PCOS + Pregnancy

Inflammation and Nutrition- A Three Part Discussion



Sick of feeling sick? Can’t figure out what’s going on inside your body? Well, have you considered chronic inflammation?

Inflammation isn’t always obvious and the way your immune system responds is a tricky thing. 

When our bodies function properly, inflammation is a quick response that actually helps the body to heal. However, when our bodies do NOT know how to down-regulate inflammation, it will simmer at a chronic level and begins to damage healthy cells, not heal damaged cells. Thus, contributing to an array of diseases.

Today I want to share with you my fav-5 organs and the conditions that inflammation can cause:

THE BRAIN: Proinflamatory cytokines cause autoimmune reactions in the brain, which can lead to poor memory, depression, and autism.

THE THYOID: Studies show that autoimmunity can be linked to inflammation and can disrupts thyroid hormone function. 

THE SKIN: Chronic inflammation compromises the liver & kidneys (ie your cleansing organs), resulting in acne, rashes, dermatitis, eczema, and psoriasis

GASTROINTESTINAL TRACT: Chronic inflammation damages our intestinal lining and can result in issues like GERD, Leaky Gut, Crohn’s, and Celiac.

THE HEART: Inflammation in the heart & arterial walls contributes to heart disease, strokes, and high blood sugar. 

For more information on overcoming inflammation, follow me on social media as I guide you through diet, lifestyle, and mindset changes.


Now that we know what inflammation does to the body, lets review those pesky little inflammatory-culprits.


The typical Western diet consists of roughly 60% carbs, 30% protein, and 10% fat. That is a lot of excess glucose floating! Free floating excess glucose causes something calling “Glycation”. This occurs when insulin doesn’t metabolize sugars properly, destroys the collagen in blood vessels and ultimately causes it to become brittle and form plaque. Additionally, excess glucose causes “advanced glycation end products” or AGE’s”. AGE’s are non-enzymatic modifications of proteins or lipids after exposure to sugars.

A recent publication in September of 2017 by the Journal of Exercise Nutrition Biochem, shows the AGE’s form in hyperglycemic conditions and/or the natural process of aging. Numerous other publications have demonstrated the acceleration of the aging process by AGE’s. Exogenous AGE’s in dietary foods also trigger organ dysfunction and tissue aging.


When yeast, bacteria, and food toxins hit the blood stream they trigger widespread inflammatory reactions by either creating a pro-inflammatory reaction and releasing histamines or by attacking the bodies tissues and organs.

Yeast typically lives in the large intestines. However, when they run out of food, they migrate to the small intestine to override the organisms conformably resident in there. Once in the small intestines, the yeast poke holes in the intestinal lining. This is called “leaky gut”. Those holes eventually cause so much damage that the structural integrity of the internal lining is compromised and toxins begin to move out of the intestines and into the blood stream. Instead of absorbing nutrients through an intact intestinal wall, undigested food molecules, waste, bacterial toxins, and other chemicals cross into and around the body.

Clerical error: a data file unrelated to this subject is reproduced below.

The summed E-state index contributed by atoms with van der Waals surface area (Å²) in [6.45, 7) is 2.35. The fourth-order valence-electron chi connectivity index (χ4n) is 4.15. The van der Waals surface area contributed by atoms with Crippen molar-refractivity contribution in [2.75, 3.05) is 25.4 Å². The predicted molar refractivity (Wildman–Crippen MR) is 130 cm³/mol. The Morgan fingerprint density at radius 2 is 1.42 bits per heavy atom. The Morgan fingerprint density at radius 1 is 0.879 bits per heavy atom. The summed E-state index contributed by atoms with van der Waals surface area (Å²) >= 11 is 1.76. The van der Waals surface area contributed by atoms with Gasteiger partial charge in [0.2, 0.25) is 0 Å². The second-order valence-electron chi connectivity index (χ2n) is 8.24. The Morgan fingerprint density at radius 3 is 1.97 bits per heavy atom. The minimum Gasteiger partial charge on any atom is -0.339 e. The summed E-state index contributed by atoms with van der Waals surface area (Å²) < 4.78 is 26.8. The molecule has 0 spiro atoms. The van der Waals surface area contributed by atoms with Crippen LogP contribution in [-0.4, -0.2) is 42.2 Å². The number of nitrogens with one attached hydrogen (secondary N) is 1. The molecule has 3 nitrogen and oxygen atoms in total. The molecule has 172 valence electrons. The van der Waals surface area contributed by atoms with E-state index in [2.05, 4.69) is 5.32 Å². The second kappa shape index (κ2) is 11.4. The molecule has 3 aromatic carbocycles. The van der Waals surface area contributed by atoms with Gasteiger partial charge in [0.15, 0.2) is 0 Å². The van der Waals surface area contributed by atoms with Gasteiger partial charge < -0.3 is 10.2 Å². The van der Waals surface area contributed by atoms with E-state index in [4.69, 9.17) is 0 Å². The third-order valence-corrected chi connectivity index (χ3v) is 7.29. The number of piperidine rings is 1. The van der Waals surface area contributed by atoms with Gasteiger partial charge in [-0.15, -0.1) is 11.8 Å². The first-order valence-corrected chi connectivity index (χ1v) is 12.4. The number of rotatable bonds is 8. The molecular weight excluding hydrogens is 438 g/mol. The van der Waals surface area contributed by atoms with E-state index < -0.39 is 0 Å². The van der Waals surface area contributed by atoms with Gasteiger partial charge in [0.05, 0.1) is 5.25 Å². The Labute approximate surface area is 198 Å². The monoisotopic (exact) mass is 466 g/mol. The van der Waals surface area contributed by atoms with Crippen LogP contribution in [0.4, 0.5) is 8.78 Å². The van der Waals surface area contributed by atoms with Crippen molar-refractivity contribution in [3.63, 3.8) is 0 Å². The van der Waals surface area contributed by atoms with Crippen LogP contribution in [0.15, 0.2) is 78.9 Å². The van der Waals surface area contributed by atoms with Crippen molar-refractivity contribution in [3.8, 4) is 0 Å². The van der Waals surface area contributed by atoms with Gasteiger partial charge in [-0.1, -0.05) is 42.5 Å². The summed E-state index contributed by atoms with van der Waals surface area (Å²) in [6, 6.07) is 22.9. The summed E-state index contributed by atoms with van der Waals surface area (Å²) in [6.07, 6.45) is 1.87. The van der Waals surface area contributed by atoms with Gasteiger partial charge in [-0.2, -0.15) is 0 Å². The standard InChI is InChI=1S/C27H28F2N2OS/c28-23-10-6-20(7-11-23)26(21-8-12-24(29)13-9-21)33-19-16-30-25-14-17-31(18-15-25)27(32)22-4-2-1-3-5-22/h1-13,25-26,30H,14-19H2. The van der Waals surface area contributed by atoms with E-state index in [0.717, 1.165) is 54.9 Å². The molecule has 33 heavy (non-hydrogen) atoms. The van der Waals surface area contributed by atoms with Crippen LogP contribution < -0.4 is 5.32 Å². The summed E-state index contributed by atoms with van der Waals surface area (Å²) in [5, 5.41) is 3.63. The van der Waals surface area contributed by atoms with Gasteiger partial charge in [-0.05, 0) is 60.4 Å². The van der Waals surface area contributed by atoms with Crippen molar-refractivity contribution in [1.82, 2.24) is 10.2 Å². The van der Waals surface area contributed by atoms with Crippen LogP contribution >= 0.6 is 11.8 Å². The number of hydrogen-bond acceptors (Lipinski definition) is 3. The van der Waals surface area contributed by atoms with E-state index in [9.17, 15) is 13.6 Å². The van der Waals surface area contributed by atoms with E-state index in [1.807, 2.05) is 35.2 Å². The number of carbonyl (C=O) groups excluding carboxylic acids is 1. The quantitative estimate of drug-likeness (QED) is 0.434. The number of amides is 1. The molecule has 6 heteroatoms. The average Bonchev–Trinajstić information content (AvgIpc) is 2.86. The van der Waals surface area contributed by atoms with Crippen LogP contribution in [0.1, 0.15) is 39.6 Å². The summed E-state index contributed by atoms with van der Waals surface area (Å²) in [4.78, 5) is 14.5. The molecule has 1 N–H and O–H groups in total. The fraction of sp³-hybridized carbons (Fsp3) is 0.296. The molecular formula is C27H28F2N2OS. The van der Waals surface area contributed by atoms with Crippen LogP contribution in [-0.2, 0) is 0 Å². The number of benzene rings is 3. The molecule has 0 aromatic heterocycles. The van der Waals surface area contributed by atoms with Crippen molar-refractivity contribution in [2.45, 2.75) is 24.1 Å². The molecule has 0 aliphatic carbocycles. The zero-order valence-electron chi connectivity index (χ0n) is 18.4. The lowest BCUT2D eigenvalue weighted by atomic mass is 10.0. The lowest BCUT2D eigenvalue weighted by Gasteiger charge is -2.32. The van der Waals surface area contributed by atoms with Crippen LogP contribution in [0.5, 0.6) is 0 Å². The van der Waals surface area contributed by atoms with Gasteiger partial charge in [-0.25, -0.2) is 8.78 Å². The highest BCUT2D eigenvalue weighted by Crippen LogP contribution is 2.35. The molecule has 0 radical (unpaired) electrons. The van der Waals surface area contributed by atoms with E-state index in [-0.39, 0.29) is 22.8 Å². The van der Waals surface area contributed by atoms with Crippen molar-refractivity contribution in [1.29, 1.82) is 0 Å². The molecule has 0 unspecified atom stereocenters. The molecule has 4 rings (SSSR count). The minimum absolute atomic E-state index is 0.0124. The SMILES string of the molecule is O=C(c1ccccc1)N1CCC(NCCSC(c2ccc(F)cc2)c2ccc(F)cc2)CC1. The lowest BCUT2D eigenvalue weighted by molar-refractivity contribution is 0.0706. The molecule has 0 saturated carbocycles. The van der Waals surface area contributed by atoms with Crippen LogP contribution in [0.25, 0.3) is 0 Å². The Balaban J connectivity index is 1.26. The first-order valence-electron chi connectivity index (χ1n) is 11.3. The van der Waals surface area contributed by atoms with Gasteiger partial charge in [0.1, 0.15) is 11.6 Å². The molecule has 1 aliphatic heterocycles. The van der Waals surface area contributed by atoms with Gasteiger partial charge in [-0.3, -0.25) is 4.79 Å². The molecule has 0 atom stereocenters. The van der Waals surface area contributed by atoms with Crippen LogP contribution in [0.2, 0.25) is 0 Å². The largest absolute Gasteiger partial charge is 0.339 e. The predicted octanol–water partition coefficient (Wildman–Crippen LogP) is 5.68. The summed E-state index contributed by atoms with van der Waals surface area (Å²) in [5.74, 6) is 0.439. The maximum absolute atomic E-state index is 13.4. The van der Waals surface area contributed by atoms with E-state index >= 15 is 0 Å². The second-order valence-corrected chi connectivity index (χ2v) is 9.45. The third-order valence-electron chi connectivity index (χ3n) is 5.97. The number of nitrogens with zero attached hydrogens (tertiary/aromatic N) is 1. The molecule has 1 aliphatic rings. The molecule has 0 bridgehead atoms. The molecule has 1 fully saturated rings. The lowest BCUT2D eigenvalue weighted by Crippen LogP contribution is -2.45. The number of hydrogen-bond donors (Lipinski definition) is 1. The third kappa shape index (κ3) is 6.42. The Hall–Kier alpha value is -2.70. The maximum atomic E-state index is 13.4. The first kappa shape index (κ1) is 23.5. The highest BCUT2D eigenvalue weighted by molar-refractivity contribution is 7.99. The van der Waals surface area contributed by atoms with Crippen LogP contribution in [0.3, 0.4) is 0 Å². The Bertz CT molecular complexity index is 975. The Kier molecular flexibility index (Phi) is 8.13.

SIBO, which stands for small intestinal bacterial overgrowth, is another condition that can cause chronic digestive issues from inflammation. Literature defines SIBO as more than 100,000 colony-forming units of bacteria per mL of proximal jejunal fluid, which just means a high concentration of bacteria in one specific section of the small intestines. These bugs produce gases, like methane and hydrogen, that contribute to the uncomfortable SIBO symptoms. 

According to Johns Hopkins Medicine, additional risk factors for SIBO include an overuse of medications such as narcotics or antibiotics, structural abnormalities like those caused by gastric bypass surgery, diverticulitis, or scar tissue, a weakened immune system, and chronic diseases like lupus or diabetes.


Could exercise actually be causing damage to your body? It’s ironic, but it’s true. Exercise causes elevated aerobic metabolism, which in turn increases the production of harmful molecules known as free radicals. What is a free radical? Free radicals are molecule that are missing an electron in its outermost valence, causing it to be negatively charged. In an effort to achieve a neutral electrical balance, free radicals steal electrons from healthy cells in your body, thus leaving them unstable and inflamed.

Now, don’t get me wrong, I know that movement and exercise is OH. SO. IMPORTANT. Movement in excess however can damage our bodies and weaken our immune system. Exercise produces heat in the gut, relocating the blood flow from our core and sending it to our extremities (and away from the all-mighty brain).

High intensity interval training (HIIT), ultra-marathons and marathons, and other high impact exercise should be kept to a limit. Instead, try incorporating yoga, pilates, meditation, and/or Tai Chi. Go for a walk in the woods and connect with nature. Take time for self-care and reconnect with yourself.